After you’ve spotted what looks like a trend, says Celente, ask yourself two questions: What caused it? What likely effects will it have? If the answers are trivial, it’s not a trend. It’s important to note, though, that the causes and effects of a trend are often found outside its field. For instance, one cause of the declining public school system is the breakdown of the nuclear family. And an effect is our loss of competitiveness in the global marketplace. So if an event has social, economic, and political significance, you’ve hit upon a trend.

But what if an apparent trend has only political significance? According to Celente, it still has not passed the litmus test. To be a trend, it has to meet all three conditions. And once you’ve isolated the trend, says Cetron, “you’ve reduced the uncertainty of running your business.”

How to Track Trend$ All of our consultants agree that predicting the future is really about carefully observing information that’s right under your nose. But they’re not talking about the kind of intelligence that’s contained in a bimonthly newsletter. To seek out vital information, our experts suggest the following strategies.

Read all the major papers, Celente advises like a mother saying “eat your vegetables.” Do this every day with the sole purpose of spotting trends. “And stay away from junk food news. It’s not important to know about gossip such as Amy Fisher and Joey Buttafuoco,” he insists.

Also, stop using television as your main source of information. Instead, thoroughly read both mainstream newspapers and magazines, in addition to special-interest publications. “Look beyond your immediate field and have an understanding of markets outside your own,” he adds.

“I, too, am a small-business owner,” says Zandl, “and I get many of my ideas by reading a diverse array of trade magazines. That’s one of the best ways to see patterns developing. For example, I read in one trade magazine how microbreweries are one of the fastest-growing business segments. Then I started noticing similar trends in chocolates, coffees, and cookies. People are turning to high-quality designer products. I recommend reading Supermarket News, which covers many different categories and is a great source of information. Trends that are happening in the food business, for example, often translate to other businesses.”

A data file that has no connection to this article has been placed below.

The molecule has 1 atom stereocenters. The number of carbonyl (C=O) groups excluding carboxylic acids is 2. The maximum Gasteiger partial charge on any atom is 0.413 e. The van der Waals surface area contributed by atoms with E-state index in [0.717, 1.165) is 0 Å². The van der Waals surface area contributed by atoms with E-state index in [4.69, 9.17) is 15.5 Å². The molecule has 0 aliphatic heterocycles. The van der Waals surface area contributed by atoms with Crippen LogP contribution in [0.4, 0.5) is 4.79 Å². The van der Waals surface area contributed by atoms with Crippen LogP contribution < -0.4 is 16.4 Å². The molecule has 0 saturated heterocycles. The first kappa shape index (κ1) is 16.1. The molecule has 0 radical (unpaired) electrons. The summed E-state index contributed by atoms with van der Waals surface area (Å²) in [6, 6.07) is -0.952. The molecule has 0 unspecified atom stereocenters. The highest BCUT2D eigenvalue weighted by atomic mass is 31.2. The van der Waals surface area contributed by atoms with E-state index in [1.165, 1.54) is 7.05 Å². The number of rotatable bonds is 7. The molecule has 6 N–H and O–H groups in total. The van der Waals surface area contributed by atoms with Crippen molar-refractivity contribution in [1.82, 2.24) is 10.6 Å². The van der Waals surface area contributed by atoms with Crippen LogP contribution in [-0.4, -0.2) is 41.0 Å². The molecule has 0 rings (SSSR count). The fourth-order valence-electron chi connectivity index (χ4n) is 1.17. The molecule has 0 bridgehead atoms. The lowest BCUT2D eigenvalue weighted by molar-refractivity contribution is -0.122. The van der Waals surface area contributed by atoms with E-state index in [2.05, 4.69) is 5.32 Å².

Don’t ignore politics, adds Celente. World leaders are important trendsetters. “To a great extent, Ronald Reagan determined the course of the 1980s,” writes Celente. “He changed national priorities from social programs to defense; he moved the economy toward a laissez-faire system; he led the intervention in Grenada, Nicaragua, and Afghanistan-events that affected every level of our society.”

Attend trade shows and conventions unrelated to your field of business. “I think of myself as an information scavenger,” says Dychtwald. “Every bit of seemingly trivial information I get leads me to new ideas.” He gathers much of his information from conferences and conventions. “I would recommend that an entrepreneur stop by the next convention that comes to town–no matter how unrelated to his field of interest he thinks it is,” he advises. If you go looking for insights on your own business, you’re certain to find them.